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2019-04-30

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Environment
www.thehindu.com

The NCAP is to provide a framework to combat air pollution.  

The Union Environment Ministry has constituted a committee to implement the National Clean Air Programme (NCAP), which aims to reduce particulate matter (PM) pollution by 20%-30% in at least 102 cities by 2024.

The committee will be chaired by the Secretary, Union Environment Ministry and has among its members the Joint Secretary (Thermal), Ministry of Power; Director-General, The Energy Resources Institute (TERI), the Delhi-based think-tank; and Professor Sachidananda Tripathi, Indian Institute of Technology-Kanpur (IIT-K).

The NCAP unveiled in January is envisaged as a scheme to provide the States and the Centre with a framework to combat air pollution.

The committee would be headquartered in New Delhi and its remit includes ensuring “inter-ministerial organisation and cooperation, sharing information and resolving issues that could arise between ministries… The committee would also give overall guidance and directions to effectively implement the programmes,” said a ministerial note.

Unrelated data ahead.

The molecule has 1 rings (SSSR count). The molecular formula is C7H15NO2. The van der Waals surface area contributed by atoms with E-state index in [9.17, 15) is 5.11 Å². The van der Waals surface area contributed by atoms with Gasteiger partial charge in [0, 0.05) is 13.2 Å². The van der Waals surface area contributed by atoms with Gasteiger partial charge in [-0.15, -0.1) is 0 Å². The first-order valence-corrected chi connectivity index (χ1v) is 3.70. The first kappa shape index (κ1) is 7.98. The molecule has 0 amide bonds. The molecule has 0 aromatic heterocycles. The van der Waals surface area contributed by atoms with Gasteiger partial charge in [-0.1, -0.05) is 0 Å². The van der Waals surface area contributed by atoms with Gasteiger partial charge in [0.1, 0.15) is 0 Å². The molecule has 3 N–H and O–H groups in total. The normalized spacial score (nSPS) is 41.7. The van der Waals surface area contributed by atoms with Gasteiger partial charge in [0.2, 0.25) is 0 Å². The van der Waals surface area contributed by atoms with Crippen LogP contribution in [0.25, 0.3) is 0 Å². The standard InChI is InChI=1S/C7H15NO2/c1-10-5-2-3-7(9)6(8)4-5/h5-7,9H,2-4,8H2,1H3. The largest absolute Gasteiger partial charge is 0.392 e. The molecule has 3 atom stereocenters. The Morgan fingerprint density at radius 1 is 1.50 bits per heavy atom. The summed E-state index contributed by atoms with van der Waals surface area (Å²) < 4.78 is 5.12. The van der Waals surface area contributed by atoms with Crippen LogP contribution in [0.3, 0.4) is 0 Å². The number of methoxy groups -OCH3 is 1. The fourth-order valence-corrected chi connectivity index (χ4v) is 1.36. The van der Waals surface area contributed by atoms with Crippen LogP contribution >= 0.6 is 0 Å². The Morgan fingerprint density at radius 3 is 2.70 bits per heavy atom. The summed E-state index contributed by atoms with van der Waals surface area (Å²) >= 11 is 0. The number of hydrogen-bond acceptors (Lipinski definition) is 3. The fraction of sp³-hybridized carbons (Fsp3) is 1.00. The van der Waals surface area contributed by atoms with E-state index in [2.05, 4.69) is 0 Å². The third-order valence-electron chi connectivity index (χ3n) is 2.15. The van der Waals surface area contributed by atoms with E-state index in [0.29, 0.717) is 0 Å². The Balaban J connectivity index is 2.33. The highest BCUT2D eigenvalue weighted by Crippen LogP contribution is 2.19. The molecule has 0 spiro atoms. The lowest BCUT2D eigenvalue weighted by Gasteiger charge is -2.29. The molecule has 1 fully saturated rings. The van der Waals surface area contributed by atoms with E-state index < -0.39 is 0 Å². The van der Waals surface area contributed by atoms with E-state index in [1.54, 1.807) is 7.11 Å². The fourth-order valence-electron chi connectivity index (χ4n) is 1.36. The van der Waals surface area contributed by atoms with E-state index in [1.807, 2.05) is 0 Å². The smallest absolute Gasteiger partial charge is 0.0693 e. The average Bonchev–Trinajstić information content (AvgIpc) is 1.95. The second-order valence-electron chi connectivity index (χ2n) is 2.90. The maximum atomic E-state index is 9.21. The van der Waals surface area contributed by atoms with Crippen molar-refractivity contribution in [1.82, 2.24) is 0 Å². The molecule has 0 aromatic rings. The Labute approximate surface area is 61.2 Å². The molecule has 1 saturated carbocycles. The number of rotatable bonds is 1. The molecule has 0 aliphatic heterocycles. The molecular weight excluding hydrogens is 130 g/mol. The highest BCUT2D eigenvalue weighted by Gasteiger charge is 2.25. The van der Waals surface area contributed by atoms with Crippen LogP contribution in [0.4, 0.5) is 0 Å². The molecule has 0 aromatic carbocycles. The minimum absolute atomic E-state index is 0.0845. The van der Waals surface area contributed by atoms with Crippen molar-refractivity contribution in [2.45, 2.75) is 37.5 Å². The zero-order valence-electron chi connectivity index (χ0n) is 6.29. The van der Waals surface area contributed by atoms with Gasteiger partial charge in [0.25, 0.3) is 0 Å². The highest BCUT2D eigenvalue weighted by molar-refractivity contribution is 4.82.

The NCAP is envisioned as a five-year action plan with 2019 as the first year. There would be a review every five years.

States in which the cities are located are expected to produce plans that include increasing the number of monitoring stations, providing technology support, conducting source apportionment studies, and strengthening enforcement. For achieving the NCAP targets, the cities would be expected to calculate the reduction in pollution, keeping 2017’s average annual PM levels as the base year.

The World Health Organisation’s (WHO) database on air pollution over the years has listed Tier I and Tier II Indian cities as some of the most polluted places in the world. In 2018, 14 of the world’s 15 most polluted cities were in India.

The NCAP requires cities to implement specific measures such as “ensuring roads are pothole-free to improve traffic flow and thereby reduce dust” (within 60 days) or “ensuring strict action against unauthorised brick kilns” (within 30 days). It doesn’t specify an exact date for when these obligations kick in. Experts have criticised the lack of mandatory targets and the challenge of inadequate enforcement by cities.

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